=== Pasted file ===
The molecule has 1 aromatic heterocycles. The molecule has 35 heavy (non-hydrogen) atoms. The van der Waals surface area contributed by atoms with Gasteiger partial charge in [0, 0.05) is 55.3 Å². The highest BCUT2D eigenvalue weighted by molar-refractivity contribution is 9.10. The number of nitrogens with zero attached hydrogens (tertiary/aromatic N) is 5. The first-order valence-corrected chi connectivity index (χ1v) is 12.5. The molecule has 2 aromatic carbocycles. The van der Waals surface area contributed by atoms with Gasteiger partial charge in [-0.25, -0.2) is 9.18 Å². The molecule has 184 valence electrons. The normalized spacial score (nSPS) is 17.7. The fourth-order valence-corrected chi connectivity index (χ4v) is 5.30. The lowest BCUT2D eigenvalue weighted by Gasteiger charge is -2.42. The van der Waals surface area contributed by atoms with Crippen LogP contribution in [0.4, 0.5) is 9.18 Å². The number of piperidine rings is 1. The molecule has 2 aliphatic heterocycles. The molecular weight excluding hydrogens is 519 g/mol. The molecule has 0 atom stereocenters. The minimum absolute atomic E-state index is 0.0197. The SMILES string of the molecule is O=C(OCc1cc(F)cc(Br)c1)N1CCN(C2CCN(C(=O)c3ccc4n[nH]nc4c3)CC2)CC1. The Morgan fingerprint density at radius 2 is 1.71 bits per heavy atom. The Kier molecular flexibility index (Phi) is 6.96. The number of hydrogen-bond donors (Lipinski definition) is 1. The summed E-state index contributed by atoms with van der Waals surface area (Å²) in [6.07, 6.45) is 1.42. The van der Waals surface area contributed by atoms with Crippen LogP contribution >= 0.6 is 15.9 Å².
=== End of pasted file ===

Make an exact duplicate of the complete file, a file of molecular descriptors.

The molecule has 1 aromatic heterocycles. The molecule has 35 heavy (non-hydrogen) atoms. The van der Waals surface area contributed by atoms with Gasteiger partial charge in [0, 0.05) is 55.3 Å². The highest BCUT2D eigenvalue weighted by molar-refractivity contribution is 9.10. The number of nitrogens with zero attached hydrogens (tertiary/aromatic N) is 5. The first-order valence-corrected chi connectivity index (χ1v) is 12.5. The molecule has 2 aromatic carbocycles. The van der Waals surface area contributed by atoms with Gasteiger partial charge in [-0.25, -0.2) is 9.18 Å². The molecule has 184 valence electrons. The normalized spacial score (nSPS) is 17.7. The fourth-order valence-corrected chi connectivity index (χ4v) is 5.30. The lowest BCUT2D eigenvalue weighted by Gasteiger charge is -2.42. The van der Waals surface area contributed by atoms with Crippen LogP contribution in [0.4, 0.5) is 9.18 Å². The number of piperidine rings is 1. The molecule has 2 aliphatic heterocycles. The molecular weight excluding hydrogens is 519 g/mol. The molecule has 0 atom stereocenters. The minimum absolute atomic E-state index is 0.0197. The SMILES string of the molecule is O=C(OCc1cc(F)cc(Br)c1)N1CCN(C2CCN(C(=O)c3ccc4n[nH]nc4c3)CC2)CC1. The Morgan fingerprint density at radius 2 is 1.71 bits per heavy atom. The Kier molecular flexibility index (Phi) is 6.96. The number of hydrogen-bond donors (Lipinski definition) is 1. The summed E-state index contributed by atoms with van der Waals surface area (Å²) in [6.07, 6.45) is 1.42. The van der Waals surface area contributed by atoms with Crippen LogP contribution >= 0.6 is 15.9 Å².